Copper engraving, printed on paper.
Size (not including margins): 328 x 470mm (12.91 x 18.5 inches).
Verso: German text.
Condition: Uncoloured, a few small stains.
Condition Rating: B.

From: Beschreibung und Contrafactur der vornembster Stät der Welt. [Part 1] Cologne, Gottfried von Kempen, 1582. (Van der Krogt 4, 41:2.1)

BURGOS 

The engraving has probably been made after a drawing by Anton van de Wyngaerde. 

TRANSLATION OF CARTOUCHE TEXT: Burgos, famous old city in Spain, which also has the names Auca, Pravum Masburgum, Liconitiurgis. 

COMMENTARY BY BRAUN: "The inhabitants of this city are no idlers or vagrants, but all, men and women alike, earn their living from the work of their own hands; they are honest folk who devote themselves to handicraft and to the arts. The merchants, who multiply the city's wealth, are honest and also generous. The largest church is wondrously designed, both inside and out; inside it, divine service is celebrated at Communion, with singers and organs in five different chapels, none disturbing the other." 

Burgos was developed as a stronghold against the Moors from AD 884. In 932 it became the capital of the county and in 1037 of the Kingdom of Castile. Burgos lies like an amphiteatre on a hill on the right bank of the Arlazón. The ruined citadel, the former fortress of the kings of Castile, can be clearly seen in the picture. Rising above the city is the vast Gothic cathedral. The city's commercial activities centered upon wool, cheese and cloth production, industries to which the artist refers in his staffage. By the time the Civitates orbis terrarum came to be published, Burgos's situation had taken a turn for the worse and Braun's text was no longer wholly accurate. In 1565 the city was namely struck by the plague, which claimed the lives of almost half its population, and economic setbacks and migration further weakened the city over a prolonged period. Burgos, or more accurately Vivar 7 km away, is the birthplace of the Spanish national hero El Cid, who distinguished himself in battle against the Moors in the 11th century.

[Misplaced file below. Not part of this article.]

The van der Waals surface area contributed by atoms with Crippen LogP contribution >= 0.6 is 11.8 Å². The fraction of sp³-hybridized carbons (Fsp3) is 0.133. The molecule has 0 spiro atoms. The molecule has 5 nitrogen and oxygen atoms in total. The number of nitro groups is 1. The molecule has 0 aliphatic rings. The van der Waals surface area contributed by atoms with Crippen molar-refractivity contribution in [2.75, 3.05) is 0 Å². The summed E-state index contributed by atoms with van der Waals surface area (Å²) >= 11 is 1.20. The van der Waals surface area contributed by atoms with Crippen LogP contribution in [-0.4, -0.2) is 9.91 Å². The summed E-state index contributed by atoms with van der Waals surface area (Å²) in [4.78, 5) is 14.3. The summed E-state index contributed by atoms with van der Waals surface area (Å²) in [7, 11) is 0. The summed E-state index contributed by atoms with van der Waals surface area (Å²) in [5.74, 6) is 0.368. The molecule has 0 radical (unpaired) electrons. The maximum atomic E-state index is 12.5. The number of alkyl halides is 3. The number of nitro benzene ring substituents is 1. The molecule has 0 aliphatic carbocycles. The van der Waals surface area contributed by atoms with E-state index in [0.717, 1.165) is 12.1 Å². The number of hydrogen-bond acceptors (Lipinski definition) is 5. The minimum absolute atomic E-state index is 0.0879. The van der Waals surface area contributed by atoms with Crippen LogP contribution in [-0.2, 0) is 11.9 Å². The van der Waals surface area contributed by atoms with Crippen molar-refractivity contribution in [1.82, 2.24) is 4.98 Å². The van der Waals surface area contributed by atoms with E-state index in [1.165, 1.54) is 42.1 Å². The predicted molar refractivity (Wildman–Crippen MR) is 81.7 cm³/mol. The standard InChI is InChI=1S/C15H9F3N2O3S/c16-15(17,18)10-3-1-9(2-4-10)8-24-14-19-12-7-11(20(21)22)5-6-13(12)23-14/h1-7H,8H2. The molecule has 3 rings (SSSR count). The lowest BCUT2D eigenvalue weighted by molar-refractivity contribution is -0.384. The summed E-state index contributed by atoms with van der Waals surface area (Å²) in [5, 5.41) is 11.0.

SAN SEBASTIÁN 

The engraving has been made after a drawing by Georg Hoefnagel. 

CARTOUCHE: San Sebastián, commonly known as Donostia, on the Atlantic, important town in the province of Guipúzcoa. 

COMMENTARY BY BRAUN: "This town is very famous for its wide harbour, in which ships find a safe anchorage during stormy seas and strong winds. Since it was built not by the hard work and skill of man but by careful hand of Nature, it is well known amongst many German merchants, above all, however, amongst the Cantabrian merchants who transport all sorts of wares here and also export them again. The town also possesses fertile fields for producing grain, wine and wool. The Pyrenees begin four Spanish miles away." 

San Sebastián's favourable seaside location on the Bay of La Concha (The Shell), in the north of the Iberian Peninsula between Monte Igueldo and Monte Urgull with the small rocky Island on Santa Clara, is clearly illustrated in the engraving. The buildings of the town appear cramped and no details can be identified. It is nevertheless clear that the view shows San Sebastián after its reconstruction; in January 1489 a blaze had namely destroyed almost all the buildings in the town, which had been constructed chiefly of wood. Having been rebuilt, the town subsequently became the base of the Cantabrian armada. On a rocky outcrop on the left-hand edge of the picture is the martyred figure of St Sebastian, from whom the town takes its name. (Taschen)